Tuesday, December 11, 2012

James and Joseph Bruchac's RABBIT'S SNOW DANCE

Have you heard Joe Bruchac tell a story? He's got a terrific voice for telling stories. As I read Rabbit's Snow Dance, I was able to play that voice in my head as Rabbit says:
"I want snow," he said. "I want it, I want it, I want it right now!"
Rabbit's Snow Dance is by Joe and his son, James. And, I gotta say, it is absolutely delightful!

Rabbit's Snow Dance is absolutely delightful!

Rabbit, you see, wants the tasty leaves and buds at the top of the trees. He can't reach them, but he knows that if there was a lot of snow on the ground, he could stand on it and get those tasty treats. He knows a snow dance, too, and thinks he'll sing the song and do the dance, even though it isn't the right season to do it...

The combination of the Bruchac's storytelling and Jeff Newman's illustrations works perfectly. Here's the cover:

On the cover, Rabbit is playing a hand drum. Notice the drumstick in his left paw? Newman obviously did some research, or, maybe he knows from experience that Native peoples do not play a drum with a bare hand. So many illustrators get that wrong! Newman got it right.

Rabbit's Snow Dance, we learn on the title page inside, is a traditional Iroquois story. Back in 1993, Betsy Hearne developed a Source Note Countdown as part of her article, "Cite the Source: Reducing Cultural Chaos in Picture Books, Part 1." In model source notes, we'd learn just where the story came from, when and how it ought to be told (its cultural context), and, how the teller changed it from the version he or she heard/read it from. We don't have any of that in Rabbit's Snow Dance. Joe has provided it for other books. I wrote to a storyteller a couple of years ago. He told me that publisher's don't want to give authors space for that information. If that is the status of model notes right now, I think we're all losing out. There are, for example, six different tribal nations within the Iroquois: Onondaga, Oneida, Seneca, Tuscarora, Mohawk, and Cayuga. Do they share this story? Or, does it belong to one in particular?

That said, I do think Rabbit's Snow Dance has a lot to offer as a read-aloud and highly recommend it. I'll look around for some source info and share it when I get it. Perhaps you can print it out and insert it yourself.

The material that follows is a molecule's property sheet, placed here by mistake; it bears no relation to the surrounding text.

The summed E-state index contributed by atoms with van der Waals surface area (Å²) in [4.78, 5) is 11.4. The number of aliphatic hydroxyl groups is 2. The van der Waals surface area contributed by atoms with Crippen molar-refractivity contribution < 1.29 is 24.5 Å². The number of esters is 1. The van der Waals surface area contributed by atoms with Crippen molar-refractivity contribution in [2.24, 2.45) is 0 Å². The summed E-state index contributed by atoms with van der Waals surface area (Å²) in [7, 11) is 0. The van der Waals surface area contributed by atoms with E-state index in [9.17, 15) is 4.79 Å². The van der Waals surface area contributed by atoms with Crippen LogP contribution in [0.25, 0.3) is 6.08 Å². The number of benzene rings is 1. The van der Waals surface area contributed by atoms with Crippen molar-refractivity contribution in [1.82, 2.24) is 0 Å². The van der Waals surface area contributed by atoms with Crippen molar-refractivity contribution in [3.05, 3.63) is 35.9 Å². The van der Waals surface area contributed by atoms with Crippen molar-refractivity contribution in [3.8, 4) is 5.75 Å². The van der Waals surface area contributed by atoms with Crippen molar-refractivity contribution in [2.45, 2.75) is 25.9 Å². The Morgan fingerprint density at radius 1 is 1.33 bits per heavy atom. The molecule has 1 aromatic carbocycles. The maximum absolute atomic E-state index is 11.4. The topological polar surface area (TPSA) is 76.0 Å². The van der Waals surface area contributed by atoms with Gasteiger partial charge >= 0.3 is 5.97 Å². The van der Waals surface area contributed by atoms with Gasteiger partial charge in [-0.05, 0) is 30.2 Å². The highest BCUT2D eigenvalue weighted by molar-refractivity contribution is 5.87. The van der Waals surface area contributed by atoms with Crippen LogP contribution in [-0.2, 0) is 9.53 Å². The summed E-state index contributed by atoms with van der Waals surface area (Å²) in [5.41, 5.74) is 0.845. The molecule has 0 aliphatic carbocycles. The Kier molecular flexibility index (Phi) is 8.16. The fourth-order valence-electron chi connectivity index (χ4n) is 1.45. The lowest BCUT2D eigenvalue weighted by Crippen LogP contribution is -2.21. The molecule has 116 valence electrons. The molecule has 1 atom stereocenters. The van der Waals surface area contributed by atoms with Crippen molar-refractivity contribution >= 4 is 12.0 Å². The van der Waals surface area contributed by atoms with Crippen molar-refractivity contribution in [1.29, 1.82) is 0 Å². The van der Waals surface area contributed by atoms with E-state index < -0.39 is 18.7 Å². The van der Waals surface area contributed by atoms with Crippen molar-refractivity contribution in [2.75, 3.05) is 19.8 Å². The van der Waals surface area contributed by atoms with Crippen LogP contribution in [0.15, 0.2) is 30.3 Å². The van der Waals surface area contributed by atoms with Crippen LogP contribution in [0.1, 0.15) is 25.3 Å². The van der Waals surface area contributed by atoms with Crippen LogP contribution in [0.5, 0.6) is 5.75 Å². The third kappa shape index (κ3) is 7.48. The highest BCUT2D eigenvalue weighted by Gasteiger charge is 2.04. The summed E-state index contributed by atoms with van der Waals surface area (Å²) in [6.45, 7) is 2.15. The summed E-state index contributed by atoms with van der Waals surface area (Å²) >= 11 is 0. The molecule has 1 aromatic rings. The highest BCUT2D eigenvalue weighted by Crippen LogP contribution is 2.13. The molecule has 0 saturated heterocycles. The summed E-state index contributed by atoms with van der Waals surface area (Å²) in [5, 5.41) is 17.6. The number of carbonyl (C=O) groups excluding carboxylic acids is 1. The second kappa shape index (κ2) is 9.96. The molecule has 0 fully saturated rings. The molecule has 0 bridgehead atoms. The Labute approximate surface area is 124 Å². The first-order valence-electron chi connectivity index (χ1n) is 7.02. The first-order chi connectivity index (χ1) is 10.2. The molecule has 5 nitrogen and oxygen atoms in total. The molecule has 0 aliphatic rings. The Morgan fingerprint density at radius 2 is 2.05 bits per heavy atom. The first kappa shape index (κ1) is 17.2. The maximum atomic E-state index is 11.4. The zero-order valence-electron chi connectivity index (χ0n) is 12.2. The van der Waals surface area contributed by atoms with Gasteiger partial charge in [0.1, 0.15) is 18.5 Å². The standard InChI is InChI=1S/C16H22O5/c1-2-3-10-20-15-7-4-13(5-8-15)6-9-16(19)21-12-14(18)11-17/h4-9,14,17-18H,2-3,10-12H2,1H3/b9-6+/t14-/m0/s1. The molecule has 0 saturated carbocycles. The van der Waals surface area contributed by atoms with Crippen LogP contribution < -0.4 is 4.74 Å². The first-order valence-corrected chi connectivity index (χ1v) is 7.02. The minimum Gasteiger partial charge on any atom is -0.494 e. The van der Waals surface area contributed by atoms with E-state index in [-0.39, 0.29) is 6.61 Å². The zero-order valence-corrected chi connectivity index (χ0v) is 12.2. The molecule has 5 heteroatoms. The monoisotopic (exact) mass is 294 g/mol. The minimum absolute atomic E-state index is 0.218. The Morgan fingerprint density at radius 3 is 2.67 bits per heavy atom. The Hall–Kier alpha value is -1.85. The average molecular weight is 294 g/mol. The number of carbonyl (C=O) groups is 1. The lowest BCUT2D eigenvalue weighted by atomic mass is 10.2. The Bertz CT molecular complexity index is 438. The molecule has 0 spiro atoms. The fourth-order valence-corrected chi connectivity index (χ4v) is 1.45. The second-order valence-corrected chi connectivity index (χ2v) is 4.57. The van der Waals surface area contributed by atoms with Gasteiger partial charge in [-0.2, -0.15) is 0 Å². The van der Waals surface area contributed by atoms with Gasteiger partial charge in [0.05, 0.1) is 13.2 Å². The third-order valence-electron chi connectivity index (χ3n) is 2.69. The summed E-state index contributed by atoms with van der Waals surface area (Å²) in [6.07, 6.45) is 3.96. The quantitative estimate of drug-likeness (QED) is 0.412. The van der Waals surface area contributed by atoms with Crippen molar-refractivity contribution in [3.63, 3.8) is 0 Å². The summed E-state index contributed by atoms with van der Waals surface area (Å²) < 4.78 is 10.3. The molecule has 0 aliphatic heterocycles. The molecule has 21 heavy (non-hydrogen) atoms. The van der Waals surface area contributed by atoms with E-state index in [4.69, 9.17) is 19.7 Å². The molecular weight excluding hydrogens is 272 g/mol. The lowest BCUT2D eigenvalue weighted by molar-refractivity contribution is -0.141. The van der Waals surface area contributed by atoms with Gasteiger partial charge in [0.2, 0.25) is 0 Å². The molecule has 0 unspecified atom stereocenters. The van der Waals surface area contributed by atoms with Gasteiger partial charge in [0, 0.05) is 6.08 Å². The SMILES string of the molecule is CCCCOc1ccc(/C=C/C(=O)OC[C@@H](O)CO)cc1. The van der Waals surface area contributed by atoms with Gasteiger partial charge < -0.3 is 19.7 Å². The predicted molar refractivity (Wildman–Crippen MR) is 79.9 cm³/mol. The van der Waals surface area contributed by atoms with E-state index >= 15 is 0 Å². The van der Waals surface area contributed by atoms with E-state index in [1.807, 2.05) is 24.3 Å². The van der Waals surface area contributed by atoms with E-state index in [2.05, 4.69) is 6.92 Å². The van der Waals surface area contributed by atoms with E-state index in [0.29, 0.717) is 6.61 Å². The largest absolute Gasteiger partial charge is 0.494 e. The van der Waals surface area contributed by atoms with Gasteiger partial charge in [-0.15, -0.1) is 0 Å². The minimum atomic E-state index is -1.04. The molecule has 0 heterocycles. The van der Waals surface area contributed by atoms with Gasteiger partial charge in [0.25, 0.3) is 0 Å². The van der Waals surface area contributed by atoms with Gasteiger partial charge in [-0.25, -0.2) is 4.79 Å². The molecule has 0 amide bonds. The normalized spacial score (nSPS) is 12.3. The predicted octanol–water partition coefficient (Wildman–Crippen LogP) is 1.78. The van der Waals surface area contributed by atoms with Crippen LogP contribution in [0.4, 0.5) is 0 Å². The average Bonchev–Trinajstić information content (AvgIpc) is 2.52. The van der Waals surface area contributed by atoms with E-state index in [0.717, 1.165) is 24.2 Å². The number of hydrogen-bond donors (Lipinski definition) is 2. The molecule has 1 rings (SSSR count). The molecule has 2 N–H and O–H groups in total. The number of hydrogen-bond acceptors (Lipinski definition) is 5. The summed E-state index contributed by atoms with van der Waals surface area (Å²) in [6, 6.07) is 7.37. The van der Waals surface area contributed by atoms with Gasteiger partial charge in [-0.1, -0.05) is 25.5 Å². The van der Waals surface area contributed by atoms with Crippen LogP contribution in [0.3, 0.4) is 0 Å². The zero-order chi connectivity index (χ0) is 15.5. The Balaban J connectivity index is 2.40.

Rabbit's Snow Day
As told by James and Joseph Bruchac
Illustrated by Jeff Newman
Published by Dial, in 2012.

Order it from your favorite independent bookseller right away so you'll have it for the snowtimes that are upon us---not because of Rabbit's dance, but because its Wintertime. Snowtime!

Update, December 20, 2012:

Thanks to Beverly for writing to Joe to get the background of the story...  It will appear in the subsequent printings of the story. Here it is:

"Rabbit's Snow Dance" is a story that I first heard more than 50 years ago from several different Native elders. The first of them was my friend Swift Eagle, a Pueblo/Jicarilla Apache artist and storyteller (whose own life would make an interesting story) who lived in Schroon Lake, New York and spent many years working in a tourist attraction called Frontier Town. Swifty had been in the movies, friends with Jim Thorpe, traveled all over the country and seemed to know just about everyone in Indian country, including many Iroquois folks of his generation. There are more than a dozen Haudenosaunee (Iroquois) stories that Swifty often told, including this one, the story of how Bear Lost his tail, Turtle's Race With Bear and others. I heard him tell that story when I was a little boy visiting Frontier Town in the early 50s. (Swift Eagle also was known as a Pueblo culture bearer. He is mentioned in at least one ethnologist's work as perhaps the first Pueblo person to produce artwork as a painter. In 1955, Swifty recorded THE PUEBLO INDIANS IN SONG STORY AND DANCE for Caedmon.)

I also heard a version of the story from Maurice Dennis/Mdawelasis, an Abenaki elder who lived in Old Forge, N.Y., also working in a tourist attraction called The Enchanted Forest. (By the way, a book should be written about Indians playing Indian for tourists in such locales during the middle decades of the 20th century.) Maurice also knew the Abenaki snow dance and famously performed it one snowless winter for the town of Old Forge to help the economy by providing snow for the trails to attract snowmobilers. It worked and a storm swept in that blanketed Old Forge, the only Adirondack town with deep snow that winter. It made the national news that year of 1980 and the town of Lake Placid then tried to hire Maurice to do the snow dance for the Winter Olympics. But he refused, saying he did it for his town and couldn't do it for money. (That dance, by the way, was given the people by the rabbit or snowshoe hare, who is a very important figure in other Abenaki traditional tales.)

The earliest published version of Rabbit making it snow appears to be the one in STORIES THE IROQUOIS TELL THEIR CHILDREN by Mabel Powers (American Book Company, 1917). It is titled "Why the Hare Has a Split Lip and Short Tail." The Hare sings:

Ah gon ne yah--yeh!
Ah gon ne yah--yeh!
dah gen, dah ton